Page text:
The adrenaline level in the room was heavy as mist. They all stepped back onto the front porch. Sam talked into the box on his shoulder.
Belinda babbled to Maddie. “Yes. That’s where it all started. Reedy was killed and left in the studio, then they couldn’t get all the paint off him or the superglue, and they took a profile picture and showed it to me and it freaked me out but of course by that time somebody shot at me with a real gun., and ...”
Sam’s eyes turned from one of the women to the other, then back again.
“Wait, wait, wait, wait. You lost me at superglue.”
“Oh, sorry, Sergeant Magers, this is Madrigal , my friend.”
“Snzmeme Madrigal, nice to meetcha.” Maddie held out her hand to shake, which he shook lightly.
He smiled with a question in his eyes. “Snzmeme?”
“Snzmeme is her tribal name,” Belinda said.
Maddie wore turquoise wool pants, a turtleneck shirt and a v-neck orange sweater. She had thrown back her striped serape so she could hold her purse and wave her arms around. Her brown skin and wide round face were incongruous with her Caucasian features.
“Maddie uses my studio to do her artwork. She makes figurines and Native American art.”
“Yes, I am a child of the sun,” Maddie added as her face lit up.
“She means she’s American Indian and adores the people,” Belinda said.
Maddie wrinkled her nose as she panned the room. “Reedy is dead?”
She turned to Belinda. “You could stay with me. We can talk.”
Belinda wasn’t really sure where Maddie’s house was. Mostly she resided in her 1975 Lincoln Ambassador. Yet Maddie had often been to Belinda’s house, her mother’s house, her loft since the two women had met in an art class years ago. “I’m going to my mom’s house.”
“Rachael? Are you sure you want to do that? How about Chris’s house? He’d love that.”
“I guess I could stay with Chris for a little while--just until my house is cleaned up.” Why did men always make you feel safer than women? Women are trained that way from birth.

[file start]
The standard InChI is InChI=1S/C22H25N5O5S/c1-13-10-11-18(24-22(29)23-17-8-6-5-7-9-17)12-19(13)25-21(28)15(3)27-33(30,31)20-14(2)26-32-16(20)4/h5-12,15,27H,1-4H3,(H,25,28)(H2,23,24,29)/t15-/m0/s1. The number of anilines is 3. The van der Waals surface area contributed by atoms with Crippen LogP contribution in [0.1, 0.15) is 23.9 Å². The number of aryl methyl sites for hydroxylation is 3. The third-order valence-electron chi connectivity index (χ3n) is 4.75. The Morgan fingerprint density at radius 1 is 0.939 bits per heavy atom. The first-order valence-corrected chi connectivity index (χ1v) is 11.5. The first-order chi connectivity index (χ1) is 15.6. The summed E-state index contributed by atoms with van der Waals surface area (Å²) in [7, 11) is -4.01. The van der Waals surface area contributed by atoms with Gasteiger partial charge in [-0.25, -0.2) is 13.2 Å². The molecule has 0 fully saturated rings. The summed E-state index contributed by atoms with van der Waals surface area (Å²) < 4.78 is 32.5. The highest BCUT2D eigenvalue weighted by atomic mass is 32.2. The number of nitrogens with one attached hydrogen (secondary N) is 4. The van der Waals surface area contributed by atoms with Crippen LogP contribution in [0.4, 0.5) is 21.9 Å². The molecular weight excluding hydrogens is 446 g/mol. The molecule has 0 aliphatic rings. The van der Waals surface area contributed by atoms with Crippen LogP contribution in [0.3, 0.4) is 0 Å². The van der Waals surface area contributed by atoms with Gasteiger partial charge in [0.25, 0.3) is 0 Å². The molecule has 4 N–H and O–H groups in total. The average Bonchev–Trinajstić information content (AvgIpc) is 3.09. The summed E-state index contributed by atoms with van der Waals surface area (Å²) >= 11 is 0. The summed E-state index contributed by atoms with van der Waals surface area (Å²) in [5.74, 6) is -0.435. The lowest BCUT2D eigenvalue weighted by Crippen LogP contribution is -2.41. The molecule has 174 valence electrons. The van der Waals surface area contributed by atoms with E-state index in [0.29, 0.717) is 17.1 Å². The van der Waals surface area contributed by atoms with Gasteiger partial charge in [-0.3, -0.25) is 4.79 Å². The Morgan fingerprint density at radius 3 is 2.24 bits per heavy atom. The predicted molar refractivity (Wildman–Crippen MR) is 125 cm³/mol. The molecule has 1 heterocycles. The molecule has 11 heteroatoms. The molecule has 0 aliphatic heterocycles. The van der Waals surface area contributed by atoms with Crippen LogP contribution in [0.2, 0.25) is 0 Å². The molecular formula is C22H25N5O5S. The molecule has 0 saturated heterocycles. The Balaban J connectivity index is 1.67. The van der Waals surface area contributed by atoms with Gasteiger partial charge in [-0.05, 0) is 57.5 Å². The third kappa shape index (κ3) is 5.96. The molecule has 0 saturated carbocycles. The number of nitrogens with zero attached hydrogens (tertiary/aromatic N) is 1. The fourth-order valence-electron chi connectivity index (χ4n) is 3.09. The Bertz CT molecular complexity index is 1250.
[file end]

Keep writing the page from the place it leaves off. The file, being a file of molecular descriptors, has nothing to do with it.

Later that day, Chris Danner, her would-be boyfriend, sat with Belinda at his breakfast table. Belinda was all cried out. “We should just get married,” Chris said the third time since her arrival. His brown puppy eyes pled with her. And he was kind of cute with his blonde curls and scruffy little beard. He had a good job as a foreman at a big box store--with benefits. Marrying Chris was never on her bucket list. She didn’t feel the connection he felt. She didn’t love him. Well, her first marriage hadn’t worked out so well, had it, and she’d definitely loved Reedy--or thought she had. Maybe Chris would grow on her. People used to have arranged marriages. Her mother said once that those were a good idea. Maybe she’d think about it.
She ignored Chris for the millionth time and felt guilty about it. He had gone to work by time Maddie called Belinda.
“Are you having fun playing house?” .
“I don’t know, Mads, I feel like Chris is a roommate. Living with a man, you’d think I’d feel something more for him.” She ran a hand through her hair, which was still wet from her shower. “I don’t know what I’m going to do. Sometimes I think....” She shook her head to clear it from that subject.
“For now, I’ll need a new canvas to replace the d-dead guy one. I don’t have time to get another canvas that size stretched, and primed.” The painting she’d contracted for was due to be shipped in three days, and the art gallery already had CD pictures of the first one. “I’ve been thinking... My dad bought one of the first paintings I ever made and hung it in his den. That canvas is a little smaller than the one at the studio, but I can paint over the picture that’s on it now. It isn’t very good anyway. He was just encouraging me when I was thirteen.” The gallery work was supposed to be new within six months. But over-painting would still be new, wouldn’t it?
“Why don’t you forget about painting for now?” Maddie said.
“I’ve already paid the entry fee. The gallery would probably accept the substitution¸ I think...I hope.”
“Especially if you don’t tell them about it.”